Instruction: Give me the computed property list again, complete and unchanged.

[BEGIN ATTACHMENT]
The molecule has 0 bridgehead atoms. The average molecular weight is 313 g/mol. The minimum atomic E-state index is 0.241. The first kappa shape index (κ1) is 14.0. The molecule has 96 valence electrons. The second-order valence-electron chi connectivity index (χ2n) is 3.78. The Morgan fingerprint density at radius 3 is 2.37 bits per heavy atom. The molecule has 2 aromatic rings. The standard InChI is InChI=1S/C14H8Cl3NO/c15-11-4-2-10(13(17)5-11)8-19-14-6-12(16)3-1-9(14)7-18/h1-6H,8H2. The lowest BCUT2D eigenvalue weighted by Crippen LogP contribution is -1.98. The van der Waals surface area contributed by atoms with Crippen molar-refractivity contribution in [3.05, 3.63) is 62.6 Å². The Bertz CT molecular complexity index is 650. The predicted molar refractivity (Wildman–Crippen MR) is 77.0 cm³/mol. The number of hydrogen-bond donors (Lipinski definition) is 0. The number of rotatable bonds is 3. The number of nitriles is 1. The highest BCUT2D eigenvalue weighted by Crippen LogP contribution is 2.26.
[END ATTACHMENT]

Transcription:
The molecule has 0 bridgehead atoms. The average molecular weight is 313 g/mol. The minimum atomic E-state index is 0.241. The first kappa shape index (κ1) is 14.0. The molecule has 96 valence electrons. The second-order valence-electron chi connectivity index (χ2n) is 3.78. The Morgan fingerprint density at radius 3 is 2.37 bits per heavy atom. The molecule has 2 aromatic rings. The standard InChI is InChI=1S/C14H8Cl3NO/c15-11-4-2-10(13(17)5-11)8-19-14-6-12(16)3-1-9(14)7-18/h1-6H,8H2. The lowest BCUT2D eigenvalue weighted by Crippen LogP contribution is -1.98. The van der Waals surface area contributed by atoms with Crippen molar-refractivity contribution in [3.05, 3.63) is 62.6 Å². The Bertz CT molecular complexity index is 650. The predicted molar refractivity (Wildman–Crippen MR) is 77.0 cm³/mol. The number of hydrogen-bond donors (Lipinski definition) is 0. The number of rotatable bonds is 3. The number of nitriles is 1. The highest BCUT2D eigenvalue weighted by Crippen LogP contribution is 2.26.